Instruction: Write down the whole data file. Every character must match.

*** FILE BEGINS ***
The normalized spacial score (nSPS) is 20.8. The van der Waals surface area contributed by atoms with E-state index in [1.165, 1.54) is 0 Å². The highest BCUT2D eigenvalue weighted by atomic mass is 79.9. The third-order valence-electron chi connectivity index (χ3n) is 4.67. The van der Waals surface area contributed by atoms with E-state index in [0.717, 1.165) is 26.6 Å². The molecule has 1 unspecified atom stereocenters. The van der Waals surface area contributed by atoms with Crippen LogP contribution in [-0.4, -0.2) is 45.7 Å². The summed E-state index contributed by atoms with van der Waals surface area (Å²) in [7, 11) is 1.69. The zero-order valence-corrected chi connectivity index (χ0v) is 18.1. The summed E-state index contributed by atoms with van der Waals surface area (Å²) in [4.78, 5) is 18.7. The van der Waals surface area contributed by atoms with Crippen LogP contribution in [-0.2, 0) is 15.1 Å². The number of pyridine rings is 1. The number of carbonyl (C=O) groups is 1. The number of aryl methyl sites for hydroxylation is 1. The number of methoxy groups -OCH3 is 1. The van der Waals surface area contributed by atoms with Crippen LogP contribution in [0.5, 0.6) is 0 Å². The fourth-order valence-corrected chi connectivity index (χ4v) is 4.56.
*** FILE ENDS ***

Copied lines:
The normalized spacial score (nSPS) is 20.8. The van der Waals surface area contributed by atoms with E-state index in [1.165, 1.54) is 0 Å². The highest BCUT2D eigenvalue weighted by atomic mass is 79.9. The third-order valence-electron chi connectivity index (χ3n) is 4.67. The van der Waals surface area contributed by atoms with E-state index in [0.717, 1.165) is 26.6 Å². The molecule has 1 unspecified atom stereocenters. The van der Waals surface area contributed by atoms with Crippen LogP contribution in [-0.4, -0.2) is 45.7 Å². The summed E-state index contributed by atoms with van der Waals surface area (Å²) in [7, 11) is 1.69. The zero-order valence-corrected chi connectivity index (χ0v) is 18.1. The summed E-state index contributed by atoms with van der Waals surface area (Å²) in [4.78, 5) is 18.7. The van der Waals surface area contributed by atoms with Crippen LogP contribution in [-0.2, 0) is 15.1 Å². The number of pyridine rings is 1. The number of carbonyl (C=O) groups is 1. The number of aryl methyl sites for hydroxylation is 1. The number of methoxy groups -OCH3 is 1. The van der Waals surface area contributed by atoms with Crippen LogP contribution in [0.5, 0.6) is 0 Å². The fourth-order valence-corrected chi connectivity index (χ4v) is 4.56.